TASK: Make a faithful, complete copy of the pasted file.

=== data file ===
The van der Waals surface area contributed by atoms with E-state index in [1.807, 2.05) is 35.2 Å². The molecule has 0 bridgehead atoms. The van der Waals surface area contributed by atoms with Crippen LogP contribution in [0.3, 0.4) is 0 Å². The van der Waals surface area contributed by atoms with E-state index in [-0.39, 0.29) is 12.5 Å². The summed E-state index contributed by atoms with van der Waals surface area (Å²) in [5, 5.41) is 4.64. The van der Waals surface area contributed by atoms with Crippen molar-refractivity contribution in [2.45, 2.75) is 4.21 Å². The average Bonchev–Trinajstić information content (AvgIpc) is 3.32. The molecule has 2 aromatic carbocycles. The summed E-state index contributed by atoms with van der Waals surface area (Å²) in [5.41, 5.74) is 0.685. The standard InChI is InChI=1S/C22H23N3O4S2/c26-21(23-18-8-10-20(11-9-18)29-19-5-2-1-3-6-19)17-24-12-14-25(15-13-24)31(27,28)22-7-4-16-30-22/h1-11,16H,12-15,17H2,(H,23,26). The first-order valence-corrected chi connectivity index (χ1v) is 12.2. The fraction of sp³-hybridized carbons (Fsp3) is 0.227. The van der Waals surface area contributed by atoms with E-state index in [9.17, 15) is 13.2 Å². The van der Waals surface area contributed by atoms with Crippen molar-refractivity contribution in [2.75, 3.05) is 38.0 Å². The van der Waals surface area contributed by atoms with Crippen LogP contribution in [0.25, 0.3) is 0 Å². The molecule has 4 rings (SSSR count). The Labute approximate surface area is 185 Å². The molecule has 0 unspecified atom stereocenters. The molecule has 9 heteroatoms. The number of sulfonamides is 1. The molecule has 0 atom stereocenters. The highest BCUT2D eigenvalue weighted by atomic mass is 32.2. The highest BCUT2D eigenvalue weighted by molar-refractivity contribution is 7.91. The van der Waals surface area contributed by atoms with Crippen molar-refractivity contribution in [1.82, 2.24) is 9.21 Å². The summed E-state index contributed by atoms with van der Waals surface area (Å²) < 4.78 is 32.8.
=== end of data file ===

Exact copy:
The van der Waals surface area contributed by atoms with E-state index in [1.807, 2.05) is 35.2 Å². The molecule has 0 bridgehead atoms. The van der Waals surface area contributed by atoms with Crippen LogP contribution in [0.3, 0.4) is 0 Å². The van der Waals surface area contributed by atoms with E-state index in [-0.39, 0.29) is 12.5 Å². The summed E-state index contributed by atoms with van der Waals surface area (Å²) in [5, 5.41) is 4.64. The van der Waals surface area contributed by atoms with Crippen molar-refractivity contribution in [2.45, 2.75) is 4.21 Å². The average Bonchev–Trinajstić information content (AvgIpc) is 3.32. The molecule has 2 aromatic carbocycles. The summed E-state index contributed by atoms with van der Waals surface area (Å²) in [5.41, 5.74) is 0.685. The standard InChI is InChI=1S/C22H23N3O4S2/c26-21(23-18-8-10-20(11-9-18)29-19-5-2-1-3-6-19)17-24-12-14-25(15-13-24)31(27,28)22-7-4-16-30-22/h1-11,16H,12-15,17H2,(H,23,26). The first-order valence-corrected chi connectivity index (χ1v) is 12.2. The fraction of sp³-hybridized carbons (Fsp3) is 0.227. The van der Waals surface area contributed by atoms with E-state index in [9.17, 15) is 13.2 Å². The van der Waals surface area contributed by atoms with Crippen molar-refractivity contribution in [2.75, 3.05) is 38.0 Å². The van der Waals surface area contributed by atoms with Crippen LogP contribution in [0.25, 0.3) is 0 Å². The molecule has 4 rings (SSSR count). The Labute approximate surface area is 185 Å². The molecule has 0 unspecified atom stereocenters. The molecule has 9 heteroatoms. The number of sulfonamides is 1. The molecule has 0 atom stereocenters. The highest BCUT2D eigenvalue weighted by atomic mass is 32.2. The highest BCUT2D eigenvalue weighted by molar-refractivity contribution is 7.91. The van der Waals surface area contributed by atoms with Crippen molar-refractivity contribution in [1.82, 2.24) is 9.21 Å². The summed E-state index contributed by atoms with van der Waals surface area (Å²) < 4.78 is 32.8.